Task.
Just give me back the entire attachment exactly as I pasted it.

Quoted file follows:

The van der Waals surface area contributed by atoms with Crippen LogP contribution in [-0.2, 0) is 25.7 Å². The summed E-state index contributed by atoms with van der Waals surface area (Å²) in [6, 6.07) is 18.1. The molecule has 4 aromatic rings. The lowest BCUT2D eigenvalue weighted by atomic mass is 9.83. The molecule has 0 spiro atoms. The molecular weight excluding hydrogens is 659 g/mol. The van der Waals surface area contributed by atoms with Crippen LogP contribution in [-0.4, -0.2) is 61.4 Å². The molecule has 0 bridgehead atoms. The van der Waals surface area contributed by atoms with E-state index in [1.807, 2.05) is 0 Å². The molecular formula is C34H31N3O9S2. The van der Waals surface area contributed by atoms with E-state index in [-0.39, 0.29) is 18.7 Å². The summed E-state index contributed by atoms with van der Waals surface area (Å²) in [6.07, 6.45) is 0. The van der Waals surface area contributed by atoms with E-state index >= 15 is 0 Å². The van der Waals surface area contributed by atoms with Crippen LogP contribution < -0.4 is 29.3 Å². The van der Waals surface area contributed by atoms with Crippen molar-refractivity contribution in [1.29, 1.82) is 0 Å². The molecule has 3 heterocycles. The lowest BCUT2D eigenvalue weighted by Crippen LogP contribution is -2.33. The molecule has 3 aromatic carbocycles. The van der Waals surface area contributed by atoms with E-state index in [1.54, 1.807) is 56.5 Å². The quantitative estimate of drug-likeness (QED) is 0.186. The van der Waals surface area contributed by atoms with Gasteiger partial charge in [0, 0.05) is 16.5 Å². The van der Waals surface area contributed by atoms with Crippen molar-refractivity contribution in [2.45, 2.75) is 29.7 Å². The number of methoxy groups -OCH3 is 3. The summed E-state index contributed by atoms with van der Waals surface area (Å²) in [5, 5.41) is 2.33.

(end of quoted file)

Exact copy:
The van der Waals surface area contributed by atoms with Crippen LogP contribution in [-0.2, 0) is 25.7 Å². The summed E-state index contributed by atoms with van der Waals surface area (Å²) in [6, 6.07) is 18.1. The molecule has 4 aromatic rings. The lowest BCUT2D eigenvalue weighted by atomic mass is 9.83. The molecule has 0 spiro atoms. The molecular weight excluding hydrogens is 659 g/mol. The van der Waals surface area contributed by atoms with Crippen LogP contribution in [-0.4, -0.2) is 61.4 Å². The molecule has 0 bridgehead atoms. The van der Waals surface area contributed by atoms with E-state index in [1.807, 2.05) is 0 Å². The molecular formula is C34H31N3O9S2. The van der Waals surface area contributed by atoms with E-state index in [-0.39, 0.29) is 18.7 Å². The summed E-state index contributed by atoms with van der Waals surface area (Å²) in [6.07, 6.45) is 0. The van der Waals surface area contributed by atoms with E-state index >= 15 is 0 Å². The van der Waals surface area contributed by atoms with Crippen LogP contribution < -0.4 is 29.3 Å². The van der Waals surface area contributed by atoms with Crippen molar-refractivity contribution in [1.29, 1.82) is 0 Å². The molecule has 3 heterocycles. The lowest BCUT2D eigenvalue weighted by Crippen LogP contribution is -2.33. The molecule has 3 aromatic carbocycles. The van der Waals surface area contributed by atoms with E-state index in [1.54, 1.807) is 56.5 Å². The quantitative estimate of drug-likeness (QED) is 0.186. The van der Waals surface area contributed by atoms with Gasteiger partial charge in [0, 0.05) is 16.5 Å². The van der Waals surface area contributed by atoms with Crippen molar-refractivity contribution in [2.45, 2.75) is 29.7 Å². The number of methoxy groups -OCH3 is 3. The summed E-state index contributed by atoms with van der Waals surface area (Å²) in [5, 5.41) is 2.33.